Fig. 6
figure 6

Comparing several classification

Fig. 7
figure 7

Comparing clustering approaches. a presents the original clusters while b shows the clusters obtained by K Means and c shows the clusters obtained by Birch

Fig. 8
figure 8

Scoring of several clusters

With these numeric attributes, other analytic opportunities are as follows.

  1. 1.

    The model to compute the size of the tree can be estimated by using these attributes.

  2. 2.

    Some attributes may infer the tree density, such as strongly connected components, average neighbor degrees, number of triangles, etc.

  3. 3.

    The inexact subgraph matching [16] can be applied to segment parts of the tree.

  4. 4.

    Graph neural network [17] can be applied to find the model to identify the substructure of the tree. The substructure may imply certain characteristics of the plant.

Comparison to other works

Several works have been done about drone data sets. Most of them were found in urban survey areas. Drone mapper resources (https://dronemapper.com/sample_data/ provides some urban survey images from many places such as Colorado and Switzerland.

In agriculture, most published research utilizes data sets from orthomosaic images to perform analytics such as crop yields and 3D point cloud biomass. The whole orthomosaic image was used to calculate the yield indices and biomass. Commercial tools such as DroneDeploy, Pix4D, and Agisoft were utilized for preprocessing. Tunrayo et.al. [18] considered soybean grains yield prediction. Pixel4D was used to create orthomosaic for vegetation indices. Machine learning models were utilized for yield prediction. Acorsi et.al. [19] considered black oat trees with UAV images. Dronedeploy was utilized to perform the orthomosaic process and Agisoft Photoscan was utilized to create photogrammetry. They performed the biomass estimation for the derived photogrammetry. Worasit et.al. [20] considered forage crops and field peas. Vegetation indices and DSM were utilized to estimate biomass from point clouds. Most works provide processed or analyzed images.

Table 5 compared the previous works that take advantage of point cloud data sets in various ways. It is found that the most common data source for point cloud construction is 3D cameras. On the other hand, our work utilizes the 3D point clouds constructed from SFM (as in [21]) while we utilize WebODM and provide different applicability with graph features.

Table 5 Previous works that utilize tree point clouds

Limitation

The data set was first derived using WebODM. The point clouds for the whole field contain many trees of various sizes. To manually extract the tree, since the whole point clouds are large, a computer with powerful resources is needed. Moving in 3D space with CloudCompare can be slower if the computer memory is less than 16G. The alternative is to partition the whole point clouds into smaller ones and work on the partition.

This work focuses on individual trees, and future work includes the design of the algorithm to to automate the analysis, e.g., estimating the crop size for the whole field. The graph for the whole field must be generated and the subgraph segmentation using various methods can be applied [25,26,27].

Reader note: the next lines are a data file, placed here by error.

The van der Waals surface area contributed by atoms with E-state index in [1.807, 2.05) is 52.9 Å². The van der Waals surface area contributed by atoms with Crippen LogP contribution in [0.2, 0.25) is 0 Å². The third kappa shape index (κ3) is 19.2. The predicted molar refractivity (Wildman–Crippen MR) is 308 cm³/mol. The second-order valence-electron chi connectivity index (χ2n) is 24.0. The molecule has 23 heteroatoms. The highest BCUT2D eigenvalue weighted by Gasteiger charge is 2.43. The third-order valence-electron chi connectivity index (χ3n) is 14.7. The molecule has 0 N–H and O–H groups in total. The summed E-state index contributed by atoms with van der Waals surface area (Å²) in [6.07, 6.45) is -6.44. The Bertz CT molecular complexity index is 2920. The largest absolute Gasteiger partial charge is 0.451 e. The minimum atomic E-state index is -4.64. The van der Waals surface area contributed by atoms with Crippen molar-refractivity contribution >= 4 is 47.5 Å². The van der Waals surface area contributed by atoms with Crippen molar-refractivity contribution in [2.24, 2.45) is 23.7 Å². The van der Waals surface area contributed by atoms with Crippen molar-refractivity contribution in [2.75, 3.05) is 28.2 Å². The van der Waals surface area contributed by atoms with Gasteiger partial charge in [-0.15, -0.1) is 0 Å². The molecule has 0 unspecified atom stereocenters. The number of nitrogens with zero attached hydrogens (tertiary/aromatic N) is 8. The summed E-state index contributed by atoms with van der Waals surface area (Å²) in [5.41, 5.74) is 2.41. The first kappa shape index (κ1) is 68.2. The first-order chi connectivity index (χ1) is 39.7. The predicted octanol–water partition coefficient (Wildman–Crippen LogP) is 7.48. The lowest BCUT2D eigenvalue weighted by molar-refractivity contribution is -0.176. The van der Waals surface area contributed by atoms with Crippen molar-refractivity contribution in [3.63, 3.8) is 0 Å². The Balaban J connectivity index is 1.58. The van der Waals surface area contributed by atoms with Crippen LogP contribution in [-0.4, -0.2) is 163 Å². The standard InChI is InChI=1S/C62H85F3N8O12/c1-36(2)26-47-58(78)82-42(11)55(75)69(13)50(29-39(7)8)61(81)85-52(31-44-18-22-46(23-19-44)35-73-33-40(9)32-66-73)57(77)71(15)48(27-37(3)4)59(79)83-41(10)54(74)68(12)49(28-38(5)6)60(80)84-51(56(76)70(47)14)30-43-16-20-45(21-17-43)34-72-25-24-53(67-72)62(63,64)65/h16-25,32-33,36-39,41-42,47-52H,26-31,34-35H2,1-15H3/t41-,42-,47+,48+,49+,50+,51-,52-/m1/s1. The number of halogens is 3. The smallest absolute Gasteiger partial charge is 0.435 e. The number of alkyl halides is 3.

Availability of data and materials

The data set is available at git@github.com:cchantra/3D-pointclouds.git. There are several folders. The folder “data” contains the point clouds of palm and coconut trees for 40 trees. The sample orthoimage obtained by OpenDroneMap is given in the google drive in README.md. The folder “csv” contains the data attributes obtained from for both point clouds and graph data. The code “process3d.ipynb” demonstrates the point cloud processing mentioned earlier. The python program “pcd_get_prop.py” computes point cloud properties and saves to CSV. The folder “distance” is the code to compute various distance types of graph data. The program “visual_csv.ipynb” performs the comparison between the two data sets using classification and clustering approaches. It combined the 40 items of each data set and performed the tasks. The folder “pc2graph” is the modified version (from https://github.com/mattbv/pc2graph.) making it compatible with updated libraries. The code “graphvisual_pcd.ipynb” converts point clouds to graph data and visualizes the data using Networkx. The dependency of running the code is Open3D, Networkx, pandas, etc. shown in “requirement.txt”. The dataset and the processing code are published at https://github.com/cchantra/3D-pointclouds.

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Acknowledgements

We would like to thank Faculty of Engineering from Kasetsart University for providing hardware support for running the experiments.

Funding

This work is supported in part by Kasetsart University Research and Development Institute, Thailand, KURDI FF(KU)33.65, National Research Council of Thailand, Thailand Research Fund, and Faculty of Engineering, Kasetsart University.

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PS dedicated to to the design and implementation of the research, and the experiment setups. CC contributed to the overall direction and planning, provided critical feedback and helped shape the research, analysis and writing manuscript. All authors discussed the results and commented on the manuscript.

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Correspondence to Chantana Chantrapornchai.

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Chantana Chantrapornchai and Phisit Srijan contributed equally to this work.

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Chantrapornchai, C., Srijan, P. On the 3D point clouds–palm and coconut trees data set extraction and their usages. BMC Res Notes 16, 363 (2023). https://doi.org/10.1186/s13104-023-06647-x